Sunday, May 10, 2015
My Take: Vinyl's Resurgence
Every format we use to listen to music has limitations. It is simply impossible for anything to accurately reproduce the entire spectrum of sounds that a band of instruments can create. That much is not a debate. What we are actually talking about, when we compare the formats available, is how they reproduce the sound, and which elements get left on the cutting room floor. We are, therefore, talking about our preferences for how we like our music to be flawed.
What is not up for debate is that CDs are theoretically a superior format than vinyl when it comes to accurately reproducing as much of the sound as possible. This might seem counter-intuitive, given how often vinyl is held up as the standard, but that urban legend comes bother from a misunderstanding of the science of sound, but more importantly from the fact that CDs have rarely been used to their full potential.
The fallacy began when CDs were first entering the market in the early 80s. At that time, being new, the albums we were listening to were dropped straight onto the new discs, without making any adjustment for the realities of the delivery mechanism. Vinyl did not allow for bass to be pronounced in the mix, to prevent the needle from jumping out of the groove. While that was fine on a turntable, and because vinyl naturally enhanced those frequencies, it was murder on CDs. Digital audio got a bad reputation because a mix that was intended for vinyl was put on the CDs, with the low bass levels required for the old format never compensated for. What CDs did was show how much a mix had to be skewed from what it was supposed to be for vinyl to sound good. But because producers did not yet know how to make music for the digital format, the thin sound that was first offered up became tautological proof that CDs weren't as good. That is wrong.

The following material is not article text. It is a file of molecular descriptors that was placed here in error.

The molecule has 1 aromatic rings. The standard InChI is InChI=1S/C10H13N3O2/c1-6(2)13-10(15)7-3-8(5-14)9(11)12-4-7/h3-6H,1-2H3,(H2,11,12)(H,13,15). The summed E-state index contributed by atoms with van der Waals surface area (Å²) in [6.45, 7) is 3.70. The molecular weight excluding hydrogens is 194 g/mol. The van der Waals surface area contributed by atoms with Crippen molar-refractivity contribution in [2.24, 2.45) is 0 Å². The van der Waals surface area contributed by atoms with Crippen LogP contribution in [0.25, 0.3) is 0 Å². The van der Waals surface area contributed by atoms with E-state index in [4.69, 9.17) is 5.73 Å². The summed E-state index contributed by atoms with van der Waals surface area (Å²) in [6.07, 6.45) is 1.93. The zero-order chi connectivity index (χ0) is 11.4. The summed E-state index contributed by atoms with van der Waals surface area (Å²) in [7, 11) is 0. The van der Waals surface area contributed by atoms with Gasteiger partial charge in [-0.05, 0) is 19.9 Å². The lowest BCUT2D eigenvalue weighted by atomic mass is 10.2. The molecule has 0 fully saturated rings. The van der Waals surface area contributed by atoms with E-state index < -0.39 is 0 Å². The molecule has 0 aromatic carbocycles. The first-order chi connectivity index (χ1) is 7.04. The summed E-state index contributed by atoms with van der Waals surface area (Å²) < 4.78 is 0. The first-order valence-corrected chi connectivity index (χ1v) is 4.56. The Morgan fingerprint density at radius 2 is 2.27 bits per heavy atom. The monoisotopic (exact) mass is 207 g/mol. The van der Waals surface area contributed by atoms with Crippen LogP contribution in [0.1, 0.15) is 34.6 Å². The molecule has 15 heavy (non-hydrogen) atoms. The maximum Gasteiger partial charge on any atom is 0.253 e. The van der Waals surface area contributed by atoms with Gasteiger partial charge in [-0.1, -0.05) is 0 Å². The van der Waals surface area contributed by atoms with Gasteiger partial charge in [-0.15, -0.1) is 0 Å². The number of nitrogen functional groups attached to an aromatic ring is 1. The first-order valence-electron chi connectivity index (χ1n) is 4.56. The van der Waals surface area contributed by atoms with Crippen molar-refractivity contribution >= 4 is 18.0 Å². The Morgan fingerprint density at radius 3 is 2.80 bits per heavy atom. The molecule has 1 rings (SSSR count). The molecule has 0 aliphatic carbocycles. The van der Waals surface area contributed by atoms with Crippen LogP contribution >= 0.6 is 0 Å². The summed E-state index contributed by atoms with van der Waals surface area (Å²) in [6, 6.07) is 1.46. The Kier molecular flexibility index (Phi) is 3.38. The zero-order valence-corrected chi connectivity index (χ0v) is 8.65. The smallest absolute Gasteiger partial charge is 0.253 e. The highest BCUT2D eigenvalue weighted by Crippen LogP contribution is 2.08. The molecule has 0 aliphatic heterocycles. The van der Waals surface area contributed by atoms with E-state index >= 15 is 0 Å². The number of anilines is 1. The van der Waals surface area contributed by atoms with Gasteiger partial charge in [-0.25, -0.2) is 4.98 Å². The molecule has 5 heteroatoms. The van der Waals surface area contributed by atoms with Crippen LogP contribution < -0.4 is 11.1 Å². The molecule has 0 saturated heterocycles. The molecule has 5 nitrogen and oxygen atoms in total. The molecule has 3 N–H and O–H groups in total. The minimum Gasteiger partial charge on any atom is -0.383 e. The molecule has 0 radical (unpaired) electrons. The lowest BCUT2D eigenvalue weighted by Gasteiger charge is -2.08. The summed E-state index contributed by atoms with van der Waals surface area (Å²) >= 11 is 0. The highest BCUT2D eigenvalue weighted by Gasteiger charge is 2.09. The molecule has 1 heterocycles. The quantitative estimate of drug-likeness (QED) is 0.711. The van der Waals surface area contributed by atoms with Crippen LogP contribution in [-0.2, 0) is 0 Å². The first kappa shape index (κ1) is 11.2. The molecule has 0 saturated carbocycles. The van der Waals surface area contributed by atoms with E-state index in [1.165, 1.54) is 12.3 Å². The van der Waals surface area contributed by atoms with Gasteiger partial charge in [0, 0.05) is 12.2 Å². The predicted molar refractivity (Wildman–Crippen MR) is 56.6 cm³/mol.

Decades later, as the loudness war has been in full force, the same type of situation is occurring. As volumes have been pushed past the point of no return, CDs have been offering people music that sounds sub-optimal. The vinyl copies of many of these albums sound superior, but not because of anything the vinyl is doing, but instead because the producers have to make better versions of the album to avoid the record not being playable. Because those issues do not arise with digital formats, producers have become lazy, sloppy, and no longer care about the quality of the product they are putting out.
When you listen to a record like Metallica's "Death Magnetic", the audible clipping and disturbingly poor sound quality has nothing to do with the digital sound, but instead lies in the production choices. It's hard for people who don't have insight into the recording process to make these distinctions, which the vinyl crowd has jumped upon. When new albums come out, and people clamor to say the vinyl sounds better, they rarely if ever make note of if it's even the same mix being put on both formats. If the sound is not being optimized for both, there is no fair comparison to be made.
What is more frustrating is the fact that vinyl is being hailed as the 'true' way to listen to music, as being more natural, when the vast majority of albums being pressed were recorded digitally in the studio. They are not truly analog recordings, so they are no more authentic than the CDs that have fallen out of favor.
But more than anything, what frustrates me is that great sounding music is not something we appreciate and demand. We have become so willing to tolerate sub-par sound quality that a vinyl copy of a digital album somehow sounds like a revelation. CDs are capable of some of the most astounding audio you will ever hear, but we seldom get that, because neither we nor the record companies think anyone wants it. I use this as an example: Nightingale released their new album earlier this year, "Retribution". It's a very good sounding album that is one of the best of the year. But if you seek it out, there is a special edition of the album with a mix intended for the vinyl, where more of the natural nuances and dynamics are left in tact. It is properly produced music, and listening to that mix, even as a download, is a thing of wonder. That is what music should sound like, that is what music can sound like, and as long as people are buying vinyl because they have been deceived into thinking that anything pressed on wax sounds better, we're never going to get the music we deserve.
As consumers, we need to know what we are consuming. We seldom do, and that has led to the destruction of music.